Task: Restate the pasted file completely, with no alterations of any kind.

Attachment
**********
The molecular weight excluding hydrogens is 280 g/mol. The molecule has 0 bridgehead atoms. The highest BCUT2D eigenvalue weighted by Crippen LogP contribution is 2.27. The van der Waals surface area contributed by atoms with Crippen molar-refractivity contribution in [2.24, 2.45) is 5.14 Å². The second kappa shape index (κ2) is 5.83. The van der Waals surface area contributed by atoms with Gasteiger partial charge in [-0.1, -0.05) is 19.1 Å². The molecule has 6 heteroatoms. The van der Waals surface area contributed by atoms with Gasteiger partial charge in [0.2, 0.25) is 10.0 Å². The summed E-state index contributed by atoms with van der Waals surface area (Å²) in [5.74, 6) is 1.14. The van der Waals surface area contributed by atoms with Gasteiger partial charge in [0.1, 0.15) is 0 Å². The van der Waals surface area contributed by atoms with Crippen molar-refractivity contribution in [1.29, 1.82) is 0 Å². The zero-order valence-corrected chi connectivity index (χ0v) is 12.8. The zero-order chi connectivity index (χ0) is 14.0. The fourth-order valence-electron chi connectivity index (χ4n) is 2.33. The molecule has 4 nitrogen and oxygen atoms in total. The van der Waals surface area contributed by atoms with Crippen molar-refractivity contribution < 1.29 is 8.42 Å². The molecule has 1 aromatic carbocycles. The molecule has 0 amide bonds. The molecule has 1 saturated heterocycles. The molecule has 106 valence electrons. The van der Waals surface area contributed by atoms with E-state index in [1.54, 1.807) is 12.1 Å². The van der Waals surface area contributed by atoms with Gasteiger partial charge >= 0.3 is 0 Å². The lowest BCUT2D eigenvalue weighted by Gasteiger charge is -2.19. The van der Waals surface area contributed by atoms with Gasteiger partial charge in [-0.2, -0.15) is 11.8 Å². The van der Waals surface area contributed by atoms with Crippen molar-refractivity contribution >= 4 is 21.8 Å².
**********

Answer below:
The molecular weight excluding hydrogens is 280 g/mol. The molecule has 0 bridgehead atoms. The highest BCUT2D eigenvalue weighted by Crippen LogP contribution is 2.27. The van der Waals surface area contributed by atoms with Crippen molar-refractivity contribution in [2.24, 2.45) is 5.14 Å². The second kappa shape index (κ2) is 5.83. The van der Waals surface area contributed by atoms with Gasteiger partial charge in [-0.1, -0.05) is 19.1 Å². The molecule has 6 heteroatoms. The van der Waals surface area contributed by atoms with Gasteiger partial charge in [0.2, 0.25) is 10.0 Å². The summed E-state index contributed by atoms with van der Waals surface area (Å²) in [5.74, 6) is 1.14. The van der Waals surface area contributed by atoms with Gasteiger partial charge in [0.1, 0.15) is 0 Å². The van der Waals surface area contributed by atoms with Crippen molar-refractivity contribution in [1.29, 1.82) is 0 Å². The zero-order valence-corrected chi connectivity index (χ0v) is 12.8. The zero-order chi connectivity index (χ0) is 14.0. The fourth-order valence-electron chi connectivity index (χ4n) is 2.33. The molecule has 4 nitrogen and oxygen atoms in total. The van der Waals surface area contributed by atoms with Crippen molar-refractivity contribution < 1.29 is 8.42 Å². The molecule has 1 aromatic carbocycles. The molecule has 0 amide bonds. The molecule has 1 saturated heterocycles. The molecule has 106 valence electrons. The van der Waals surface area contributed by atoms with E-state index in [1.54, 1.807) is 12.1 Å². The van der Waals surface area contributed by atoms with Gasteiger partial charge >= 0.3 is 0 Å². The lowest BCUT2D eigenvalue weighted by Gasteiger charge is -2.19. The van der Waals surface area contributed by atoms with Gasteiger partial charge in [-0.2, -0.15) is 11.8 Å². The van der Waals surface area contributed by atoms with Crippen molar-refractivity contribution >= 4 is 21.8 Å².